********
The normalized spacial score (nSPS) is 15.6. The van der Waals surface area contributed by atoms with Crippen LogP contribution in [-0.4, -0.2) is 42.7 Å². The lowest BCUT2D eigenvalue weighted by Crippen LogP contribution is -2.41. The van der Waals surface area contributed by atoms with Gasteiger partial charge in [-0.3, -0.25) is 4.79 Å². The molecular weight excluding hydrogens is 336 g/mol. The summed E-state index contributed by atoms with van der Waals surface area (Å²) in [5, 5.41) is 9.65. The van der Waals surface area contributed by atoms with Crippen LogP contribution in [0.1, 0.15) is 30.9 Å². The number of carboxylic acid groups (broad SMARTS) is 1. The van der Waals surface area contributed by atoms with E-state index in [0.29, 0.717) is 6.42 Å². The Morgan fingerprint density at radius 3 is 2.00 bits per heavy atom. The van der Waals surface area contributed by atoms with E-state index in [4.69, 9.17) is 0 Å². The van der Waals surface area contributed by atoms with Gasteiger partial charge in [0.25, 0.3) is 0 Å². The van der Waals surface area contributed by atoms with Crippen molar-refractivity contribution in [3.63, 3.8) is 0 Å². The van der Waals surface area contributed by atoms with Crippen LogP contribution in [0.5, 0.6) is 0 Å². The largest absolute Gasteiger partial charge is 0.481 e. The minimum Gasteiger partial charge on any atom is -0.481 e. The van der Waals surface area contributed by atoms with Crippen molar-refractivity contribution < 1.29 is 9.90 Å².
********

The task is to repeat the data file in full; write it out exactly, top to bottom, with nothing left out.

The normalized spacial score (nSPS) is 15.6. The van der Waals surface area contributed by atoms with Crippen LogP contribution in [-0.4, -0.2) is 42.7 Å². The lowest BCUT2D eigenvalue weighted by Crippen LogP contribution is -2.41. The van der Waals surface area contributed by atoms with Gasteiger partial charge in [-0.3, -0.25) is 4.79 Å². The molecular weight excluding hydrogens is 336 g/mol. The summed E-state index contributed by atoms with van der Waals surface area (Å²) in [5, 5.41) is 9.65. The van der Waals surface area contributed by atoms with Crippen LogP contribution in [0.1, 0.15) is 30.9 Å². The number of carboxylic acid groups (broad SMARTS) is 1. The van der Waals surface area contributed by atoms with E-state index in [0.29, 0.717) is 6.42 Å². The Morgan fingerprint density at radius 3 is 2.00 bits per heavy atom. The van der Waals surface area contributed by atoms with E-state index in [4.69, 9.17) is 0 Å². The van der Waals surface area contributed by atoms with Gasteiger partial charge in [0.25, 0.3) is 0 Å². The van der Waals surface area contributed by atoms with Crippen molar-refractivity contribution in [3.63, 3.8) is 0 Å². The van der Waals surface area contributed by atoms with Crippen LogP contribution in [0.5, 0.6) is 0 Å². The largest absolute Gasteiger partial charge is 0.481 e. The minimum Gasteiger partial charge on any atom is -0.481 e. The van der Waals surface area contributed by atoms with Crippen molar-refractivity contribution < 1.29 is 9.90 Å².